The case was initiated in 2007 by Viacom and others against YouTube for the alleged hosting of copyright infringing materials. In 2010, the District Court determined on summary judgment that YouTube fell within the safe harbor of the DMCA. The decision was later vacated by the Second Circuit and remanded. The Second Circuit focused on whether there was knowledge of "specific infringements" rather than generalized knowledge of infringement. The Circuit Court asked the District Court to address four specific issues; on remand District Court held for YouTube on all four.

The judge's opinion explained that the DMCA safe harbor provision was enacted because internet service providers provide a useful function, but that the volume of works placed through their services would mean that they could easily "ignorantly" provide access to infringing material. Because of this, he wrote, the DMCA safe harbor provision places the burden on the copyright owner to identify and notify the service provider of the specific infringing works. While this decision is a win for service providers, write Hemmings Kent and Saad, it will be a frustrating loss for copyright owners. They note that Viacom has already indicated it intends to appeal this decision.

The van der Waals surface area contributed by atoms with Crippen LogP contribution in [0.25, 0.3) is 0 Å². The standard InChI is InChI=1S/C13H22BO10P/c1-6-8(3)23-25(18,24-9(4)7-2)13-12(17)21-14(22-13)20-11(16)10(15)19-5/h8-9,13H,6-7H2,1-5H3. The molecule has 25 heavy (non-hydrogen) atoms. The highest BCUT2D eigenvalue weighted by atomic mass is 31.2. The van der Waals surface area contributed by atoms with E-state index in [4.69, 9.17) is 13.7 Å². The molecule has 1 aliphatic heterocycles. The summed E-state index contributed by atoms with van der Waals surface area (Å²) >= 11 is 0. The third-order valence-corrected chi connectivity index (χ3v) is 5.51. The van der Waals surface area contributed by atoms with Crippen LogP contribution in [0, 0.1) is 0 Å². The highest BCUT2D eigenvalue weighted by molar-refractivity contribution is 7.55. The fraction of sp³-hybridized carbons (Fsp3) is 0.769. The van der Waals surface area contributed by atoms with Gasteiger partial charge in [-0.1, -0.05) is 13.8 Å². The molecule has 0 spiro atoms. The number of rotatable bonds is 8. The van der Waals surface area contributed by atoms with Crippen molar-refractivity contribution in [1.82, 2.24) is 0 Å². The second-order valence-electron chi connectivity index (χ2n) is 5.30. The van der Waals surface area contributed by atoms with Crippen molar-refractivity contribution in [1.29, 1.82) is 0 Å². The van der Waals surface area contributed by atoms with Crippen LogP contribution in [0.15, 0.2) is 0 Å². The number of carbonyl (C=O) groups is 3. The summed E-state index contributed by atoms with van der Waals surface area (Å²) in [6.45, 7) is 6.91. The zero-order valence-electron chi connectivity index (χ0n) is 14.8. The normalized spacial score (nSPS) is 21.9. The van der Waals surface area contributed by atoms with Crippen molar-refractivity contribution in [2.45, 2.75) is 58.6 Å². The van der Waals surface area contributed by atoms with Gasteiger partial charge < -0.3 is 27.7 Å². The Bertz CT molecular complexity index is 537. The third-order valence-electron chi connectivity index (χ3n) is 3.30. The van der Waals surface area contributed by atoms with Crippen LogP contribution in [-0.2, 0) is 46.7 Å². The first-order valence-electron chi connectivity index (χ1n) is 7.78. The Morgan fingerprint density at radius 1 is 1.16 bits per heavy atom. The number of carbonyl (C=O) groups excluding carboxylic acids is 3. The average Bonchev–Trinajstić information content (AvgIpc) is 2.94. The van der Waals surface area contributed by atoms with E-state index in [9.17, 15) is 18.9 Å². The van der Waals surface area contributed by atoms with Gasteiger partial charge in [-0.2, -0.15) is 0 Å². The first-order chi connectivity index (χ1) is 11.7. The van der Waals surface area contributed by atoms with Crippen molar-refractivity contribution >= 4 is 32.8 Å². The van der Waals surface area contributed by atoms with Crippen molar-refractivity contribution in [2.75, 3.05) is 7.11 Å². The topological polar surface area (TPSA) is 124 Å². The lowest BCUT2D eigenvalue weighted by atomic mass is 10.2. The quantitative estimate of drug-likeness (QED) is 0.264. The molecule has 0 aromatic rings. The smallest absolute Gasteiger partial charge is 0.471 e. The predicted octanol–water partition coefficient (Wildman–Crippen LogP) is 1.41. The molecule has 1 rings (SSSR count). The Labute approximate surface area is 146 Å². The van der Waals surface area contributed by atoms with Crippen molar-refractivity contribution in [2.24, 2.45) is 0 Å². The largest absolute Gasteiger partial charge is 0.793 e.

Click here to read the full text of the client alert.

TCPA Claims Still Unavailable in New York

On May 1, 2013, a judge in the U.S. District Court for the Eastern District of New York denied a motion to reconsider his earlier decision dismissing claims arising under the Telephone Consumer Protection Act (TCPA) and accompanying rules and regulations for lack of subject matter jurisdiction, write Venable partners Edward P. Boyle and Michael C. Hartmere in a recent post to Venable's advertising law blog, www.allaboutadvertisinglaw.com.

In Bank v. Independence Energy Grp. LLC, the court had dismissed the TCPA claims in reliance on a Second Circuit precedent, Holster III v. Gatco, Inc., which interpreted the TCPA to bar claims in New York federal court because New York State's civil procedure rules do not permit statutory class actions.

In denying the motion to reconsider, Boyle and Hartmere write, the court addressed an issue not covered in its prior decision and held that Holster III decision was still valid despite the Supreme Court's subsequent decision in Mims v. Arrow Financial Services, LLC, which held that federal and state courts have concurrent jurisdiction over private actions brought under the TCPA. The plaintiff in Bank has stated publicly that he will appeal the decision to the Second Circuit.

Click here to read the full text of the blog post, which explores the Holster III and Mims decisions in greater detail.

Click here to read Venable's client alert about the initial Bank decision dismissing the TCPA claims.

The content of this article is intended to provide a general guide to the subject matter. Specialist advice should be sought about your specific circumstances.